By this Aristotle meant that we are constructed for life together, life in a ‘polis.’ We should take this claim in a strong sense, i.e. not simply that we like fellowship, but that it is a fundamental dimension of who we are.
At the same time it is usually the individual who may decide for faith, and in the individual in his or her own uniqueness that dignity resides. The discovery of this latter claim is related in history to the Gospel.
The human is made for both, solidarity and individuality, though one culture will emphasize one side, another the other. We in our time and place list strongly to the latter. We do well to remember that in heaven we shall stand and praise God together, part of a great company.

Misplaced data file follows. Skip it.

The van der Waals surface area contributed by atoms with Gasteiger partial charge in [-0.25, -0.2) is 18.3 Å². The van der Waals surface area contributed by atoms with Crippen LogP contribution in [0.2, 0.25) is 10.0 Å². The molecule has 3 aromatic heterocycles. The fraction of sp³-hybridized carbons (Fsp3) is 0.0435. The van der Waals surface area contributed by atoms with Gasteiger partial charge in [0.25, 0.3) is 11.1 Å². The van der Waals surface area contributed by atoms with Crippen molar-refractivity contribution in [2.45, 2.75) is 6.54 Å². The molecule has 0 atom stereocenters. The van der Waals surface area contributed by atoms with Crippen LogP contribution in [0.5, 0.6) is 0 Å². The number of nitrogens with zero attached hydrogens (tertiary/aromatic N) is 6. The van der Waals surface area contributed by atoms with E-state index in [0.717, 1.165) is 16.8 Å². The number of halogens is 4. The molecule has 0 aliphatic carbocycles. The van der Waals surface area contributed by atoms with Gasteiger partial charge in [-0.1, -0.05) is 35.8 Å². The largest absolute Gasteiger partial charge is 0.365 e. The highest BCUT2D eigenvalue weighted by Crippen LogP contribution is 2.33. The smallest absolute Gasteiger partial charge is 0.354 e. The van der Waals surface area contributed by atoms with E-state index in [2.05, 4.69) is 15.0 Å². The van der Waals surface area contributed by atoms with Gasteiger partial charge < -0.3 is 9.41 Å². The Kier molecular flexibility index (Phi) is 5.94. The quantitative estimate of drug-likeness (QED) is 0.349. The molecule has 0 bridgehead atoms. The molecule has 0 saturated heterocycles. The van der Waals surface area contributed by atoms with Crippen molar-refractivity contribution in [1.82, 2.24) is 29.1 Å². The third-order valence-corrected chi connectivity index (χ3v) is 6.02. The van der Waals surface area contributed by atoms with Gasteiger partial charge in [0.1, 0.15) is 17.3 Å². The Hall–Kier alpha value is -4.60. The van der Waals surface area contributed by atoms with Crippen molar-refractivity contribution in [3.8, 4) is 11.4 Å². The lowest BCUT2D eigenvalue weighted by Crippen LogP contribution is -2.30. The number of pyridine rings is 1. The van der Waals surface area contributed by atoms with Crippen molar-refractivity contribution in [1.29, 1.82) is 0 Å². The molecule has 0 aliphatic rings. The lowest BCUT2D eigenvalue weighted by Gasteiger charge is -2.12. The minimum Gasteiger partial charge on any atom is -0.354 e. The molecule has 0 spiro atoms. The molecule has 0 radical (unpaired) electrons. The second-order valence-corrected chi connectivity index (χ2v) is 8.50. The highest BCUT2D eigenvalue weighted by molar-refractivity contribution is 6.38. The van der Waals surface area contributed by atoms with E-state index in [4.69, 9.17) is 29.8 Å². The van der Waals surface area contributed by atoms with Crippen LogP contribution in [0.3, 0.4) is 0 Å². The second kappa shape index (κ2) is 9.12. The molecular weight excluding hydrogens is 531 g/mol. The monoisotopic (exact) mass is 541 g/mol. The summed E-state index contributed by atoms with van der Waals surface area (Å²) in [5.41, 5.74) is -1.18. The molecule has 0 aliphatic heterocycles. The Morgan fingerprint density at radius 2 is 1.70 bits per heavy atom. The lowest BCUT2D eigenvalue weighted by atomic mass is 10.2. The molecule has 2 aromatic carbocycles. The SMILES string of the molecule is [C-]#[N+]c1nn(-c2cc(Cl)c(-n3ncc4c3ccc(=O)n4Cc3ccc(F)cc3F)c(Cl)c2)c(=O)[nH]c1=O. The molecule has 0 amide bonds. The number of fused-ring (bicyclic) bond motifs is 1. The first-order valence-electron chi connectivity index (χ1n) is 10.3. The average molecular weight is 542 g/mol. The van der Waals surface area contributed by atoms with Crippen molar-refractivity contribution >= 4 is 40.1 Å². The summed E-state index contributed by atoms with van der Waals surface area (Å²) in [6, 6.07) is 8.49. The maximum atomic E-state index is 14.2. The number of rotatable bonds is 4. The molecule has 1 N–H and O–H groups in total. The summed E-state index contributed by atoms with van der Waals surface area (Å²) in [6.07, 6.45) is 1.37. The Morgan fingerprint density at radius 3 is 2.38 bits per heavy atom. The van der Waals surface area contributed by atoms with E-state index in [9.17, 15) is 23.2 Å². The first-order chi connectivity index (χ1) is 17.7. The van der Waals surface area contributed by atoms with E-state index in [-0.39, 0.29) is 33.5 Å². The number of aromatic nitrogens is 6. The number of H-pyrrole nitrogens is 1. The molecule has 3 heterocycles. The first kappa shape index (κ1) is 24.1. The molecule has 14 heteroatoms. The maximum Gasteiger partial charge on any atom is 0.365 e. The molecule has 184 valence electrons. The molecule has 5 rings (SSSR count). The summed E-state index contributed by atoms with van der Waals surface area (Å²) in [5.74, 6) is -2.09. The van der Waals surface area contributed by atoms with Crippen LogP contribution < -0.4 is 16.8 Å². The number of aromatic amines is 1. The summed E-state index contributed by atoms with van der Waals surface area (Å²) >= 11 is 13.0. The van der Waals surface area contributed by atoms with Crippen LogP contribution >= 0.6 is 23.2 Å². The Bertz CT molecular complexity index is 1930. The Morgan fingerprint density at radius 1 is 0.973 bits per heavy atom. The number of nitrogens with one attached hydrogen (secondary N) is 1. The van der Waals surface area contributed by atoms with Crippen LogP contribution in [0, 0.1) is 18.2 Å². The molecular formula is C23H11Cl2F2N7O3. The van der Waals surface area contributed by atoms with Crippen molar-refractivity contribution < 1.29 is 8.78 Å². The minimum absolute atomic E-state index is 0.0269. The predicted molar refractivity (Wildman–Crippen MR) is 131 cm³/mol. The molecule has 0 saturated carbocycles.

God deals with us, both in judgment and in salvation, as both a body and a collection of individuals. Alan Jacobs (in ‘Sin: a cultural history’) speaks of a ‘democracy’ of sinfulness, the fact that we are all broken, as a race and as individuals. So the Old Testament can speak of the consequences being visited on the third and fourth generation, as well as each generation bearing its own guilt. Sin may indeed take the form of losing sight of one side or the other altogether.
Read Ezekiel 18 and give examples and counter-examples.